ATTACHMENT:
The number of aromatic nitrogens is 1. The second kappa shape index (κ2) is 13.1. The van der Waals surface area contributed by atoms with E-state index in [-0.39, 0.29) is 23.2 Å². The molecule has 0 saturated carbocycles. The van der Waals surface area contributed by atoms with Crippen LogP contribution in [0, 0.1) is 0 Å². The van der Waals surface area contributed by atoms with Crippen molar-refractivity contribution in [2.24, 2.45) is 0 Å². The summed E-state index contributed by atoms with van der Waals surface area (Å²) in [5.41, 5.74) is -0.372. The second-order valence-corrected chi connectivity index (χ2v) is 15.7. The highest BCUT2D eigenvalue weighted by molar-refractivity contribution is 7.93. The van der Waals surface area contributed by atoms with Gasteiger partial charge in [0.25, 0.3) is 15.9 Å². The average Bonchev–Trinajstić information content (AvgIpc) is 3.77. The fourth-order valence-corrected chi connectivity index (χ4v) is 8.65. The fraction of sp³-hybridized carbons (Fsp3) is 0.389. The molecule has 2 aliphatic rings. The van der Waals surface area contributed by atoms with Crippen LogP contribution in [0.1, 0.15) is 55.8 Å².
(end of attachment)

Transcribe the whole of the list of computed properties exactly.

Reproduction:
The number of aromatic nitrogens is 1. The second kappa shape index (κ2) is 13.1. The van der Waals surface area contributed by atoms with E-state index in [-0.39, 0.29) is 23.2 Å². The molecule has 0 saturated carbocycles. The van der Waals surface area contributed by atoms with Crippen LogP contribution in [0, 0.1) is 0 Å². The van der Waals surface area contributed by atoms with Crippen molar-refractivity contribution in [2.24, 2.45) is 0 Å². The summed E-state index contributed by atoms with van der Waals surface area (Å²) in [5.41, 5.74) is -0.372. The second-order valence-corrected chi connectivity index (χ2v) is 15.7. The highest BCUT2D eigenvalue weighted by molar-refractivity contribution is 7.93. The van der Waals surface area contributed by atoms with Gasteiger partial charge in [0.25, 0.3) is 15.9 Å². The average Bonchev–Trinajstić information content (AvgIpc) is 3.77. The fourth-order valence-corrected chi connectivity index (χ4v) is 8.65. The fraction of sp³-hybridized carbons (Fsp3) is 0.389. The molecule has 2 aliphatic rings. The van der Waals surface area contributed by atoms with Crippen LogP contribution in [0.1, 0.15) is 55.8 Å².